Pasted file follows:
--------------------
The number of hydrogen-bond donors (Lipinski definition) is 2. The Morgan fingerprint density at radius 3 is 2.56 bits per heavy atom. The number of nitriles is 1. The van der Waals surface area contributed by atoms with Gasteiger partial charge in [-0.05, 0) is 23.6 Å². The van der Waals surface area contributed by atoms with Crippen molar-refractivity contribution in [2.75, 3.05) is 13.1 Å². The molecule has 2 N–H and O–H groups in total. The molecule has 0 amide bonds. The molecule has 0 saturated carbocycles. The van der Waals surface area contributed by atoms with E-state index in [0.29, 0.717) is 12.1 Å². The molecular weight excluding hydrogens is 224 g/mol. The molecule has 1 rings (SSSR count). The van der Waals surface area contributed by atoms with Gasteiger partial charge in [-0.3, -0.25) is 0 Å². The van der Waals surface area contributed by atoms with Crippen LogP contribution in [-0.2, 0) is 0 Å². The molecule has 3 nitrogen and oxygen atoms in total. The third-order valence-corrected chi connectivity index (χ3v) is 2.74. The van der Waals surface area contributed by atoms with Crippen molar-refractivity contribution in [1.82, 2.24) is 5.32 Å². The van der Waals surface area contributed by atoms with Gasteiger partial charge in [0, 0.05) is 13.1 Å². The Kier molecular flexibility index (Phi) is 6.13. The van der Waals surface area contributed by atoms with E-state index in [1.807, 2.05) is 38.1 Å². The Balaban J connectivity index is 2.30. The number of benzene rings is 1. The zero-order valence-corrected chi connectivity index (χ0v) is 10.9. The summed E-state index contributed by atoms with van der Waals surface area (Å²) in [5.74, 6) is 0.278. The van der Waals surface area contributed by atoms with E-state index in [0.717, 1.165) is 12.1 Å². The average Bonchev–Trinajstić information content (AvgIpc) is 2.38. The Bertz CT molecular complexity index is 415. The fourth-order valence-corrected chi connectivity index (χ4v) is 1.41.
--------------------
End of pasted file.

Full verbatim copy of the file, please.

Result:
The number of hydrogen-bond donors (Lipinski definition) is 2. The Morgan fingerprint density at radius 3 is 2.56 bits per heavy atom. The number of nitriles is 1. The van der Waals surface area contributed by atoms with Gasteiger partial charge in [-0.05, 0) is 23.6 Å². The van der Waals surface area contributed by atoms with Crippen molar-refractivity contribution in [2.75, 3.05) is 13.1 Å². The molecule has 2 N–H and O–H groups in total. The molecule has 0 amide bonds. The molecule has 0 saturated carbocycles. The van der Waals surface area contributed by atoms with E-state index in [0.29, 0.717) is 12.1 Å². The molecular weight excluding hydrogens is 224 g/mol. The molecule has 1 rings (SSSR count). The van der Waals surface area contributed by atoms with Gasteiger partial charge in [-0.3, -0.25) is 0 Å². The van der Waals surface area contributed by atoms with Crippen LogP contribution in [-0.2, 0) is 0 Å². The molecule has 3 nitrogen and oxygen atoms in total. The third-order valence-corrected chi connectivity index (χ3v) is 2.74. The van der Waals surface area contributed by atoms with Crippen molar-refractivity contribution in [1.82, 2.24) is 5.32 Å². The van der Waals surface area contributed by atoms with Gasteiger partial charge in [0, 0.05) is 13.1 Å². The Kier molecular flexibility index (Phi) is 6.13. The van der Waals surface area contributed by atoms with E-state index in [1.807, 2.05) is 38.1 Å². The Balaban J connectivity index is 2.30. The number of benzene rings is 1. The zero-order valence-corrected chi connectivity index (χ0v) is 10.9. The summed E-state index contributed by atoms with van der Waals surface area (Å²) in [5.74, 6) is 0.278. The van der Waals surface area contributed by atoms with E-state index in [0.717, 1.165) is 12.1 Å². The average Bonchev–Trinajstić information content (AvgIpc) is 2.38. The Bertz CT molecular complexity index is 415. The fourth-order valence-corrected chi connectivity index (χ4v) is 1.41.